EVENT Nov 07
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Call for papers: Seeing and Feeling Financial Capitalism: Bodies and Finance (PAMLA 2024) (PAMLA)

Palm Springs, CA
Event: PAMLA
Categories: Comparative, Interdisciplinary, Popular Culture, Literary Theory, Aesthetics, Anthropology/Sociology, Classical Studies, Cultural Studies, Environmental Studies, Film, TV, & Media, Food Studies, History, Philosophy, Science
Event Date: 2024-11-07 to 2024-11-11 Abstract Due: 2024-04-25

Seeking paper proposals for PAMLA 2024 - in Palm Springs, CA November 7-10!

Please use this link to submit your proposals!  https://pamla.ballastacademic.com/Home/S/19263

Proposals must be submitted through the PAMLA system to be considered, but feel free to contact me if you have any questions: Tianren Luo, tianren_luo@brown.edu



Seeing and Feeling Financial Capitalism: Bodies and Finance

In her recent works, Emily Apter warns against the peril of “the increasing financialization of every aspect of life” that ultimately leads to the “vanquishing of homo politicus into homo economicus” (213). Scholars working in the field of critical finance studies have long attended to how the logic of finance re-frames our very subjectivity – e.g., Randy Martin’s theory on the financialization of everyday life, Benjamin Lee and Edward LiPuma’s analysis of “monetized subjectivity,” Arjun Appadurai’s account of predatory dividualization of finance capital, or Michel Feher’s critiques of “investee subject,” etc. Although subjectivity production or subjectivation has been the central focus of critical finance studies, the significant roles of bodies often tend to be overlooked in relevant discussions. However, it is precisely bodies that “translates” both the unseen forces at play in this process of subjectivation and the highly abstract categories of finance capital at work into what is visible and tangible.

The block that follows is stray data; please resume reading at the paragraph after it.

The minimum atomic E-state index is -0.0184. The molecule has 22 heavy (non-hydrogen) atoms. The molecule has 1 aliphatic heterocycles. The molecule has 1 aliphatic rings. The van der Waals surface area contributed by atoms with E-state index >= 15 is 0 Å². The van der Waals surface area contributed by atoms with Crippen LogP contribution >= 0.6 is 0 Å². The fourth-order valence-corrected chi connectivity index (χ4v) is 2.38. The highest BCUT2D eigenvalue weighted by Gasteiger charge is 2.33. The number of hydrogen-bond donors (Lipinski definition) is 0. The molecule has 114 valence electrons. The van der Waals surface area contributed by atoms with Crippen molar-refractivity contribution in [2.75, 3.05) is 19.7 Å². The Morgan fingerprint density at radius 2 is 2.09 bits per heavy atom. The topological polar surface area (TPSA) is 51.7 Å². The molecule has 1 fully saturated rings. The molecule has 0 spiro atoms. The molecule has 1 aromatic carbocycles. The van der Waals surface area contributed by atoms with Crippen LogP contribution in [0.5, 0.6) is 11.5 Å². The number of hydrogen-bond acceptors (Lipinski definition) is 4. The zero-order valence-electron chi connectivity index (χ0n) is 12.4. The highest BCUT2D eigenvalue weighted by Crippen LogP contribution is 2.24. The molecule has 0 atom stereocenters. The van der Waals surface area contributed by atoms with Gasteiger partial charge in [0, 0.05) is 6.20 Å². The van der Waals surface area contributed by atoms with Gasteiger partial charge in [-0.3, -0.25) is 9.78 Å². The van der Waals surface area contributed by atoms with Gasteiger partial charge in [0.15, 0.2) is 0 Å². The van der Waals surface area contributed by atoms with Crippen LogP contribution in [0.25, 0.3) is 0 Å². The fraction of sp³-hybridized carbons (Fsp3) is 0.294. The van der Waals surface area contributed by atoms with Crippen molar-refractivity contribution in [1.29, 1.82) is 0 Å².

On the other side, while there has been a growing scholarly interest in the aesthetics of finance, bodies again go unnoticed when critics scrutinize the representation of finance in fiction, poems, films, performances, games, or visual art. Existing scholarship on the aesthetics of finance seems to be too preoccupied with “forms” or abstractions, therefore it would be helpful to re-introduce a more material perspective, i.e., that of bodies, to supplement it.

This panel invites reflections on the relationship between bodies and finance in the broadest sense by examining how such a relationship could be seen and felt in literature, artworks, cinema, or other forms of media across different periods and areas. The term “bodies” here is open to multiple interpretations: as a center of affects, as the site of phenomenological experiences, as what is vulnerable, as what with plasticity, etc. Hence, a wide range of questions could be put forward:

-How the process of financialization could be rendered visible and tangible and how its forces could be felt and seen through bodies

-How finance capital shapes/colonizes/appropriates bodies; whether bodies work for/against the finance capital

-How to read the bodily experience as a symptom of finance culture and financial capitalism

-How to bring the dimensions of affects and emotions into the critique of financial capitalism, etc.

We are particularly interested in papers exploring these problems or other issues related. Besides, papers that challenge or respond to previous theorization of financial capitalism from the corporeal perspectives are also welcomed. And we encourage contributors to approach this topic from a non-Euro-American context.



Tianren Luo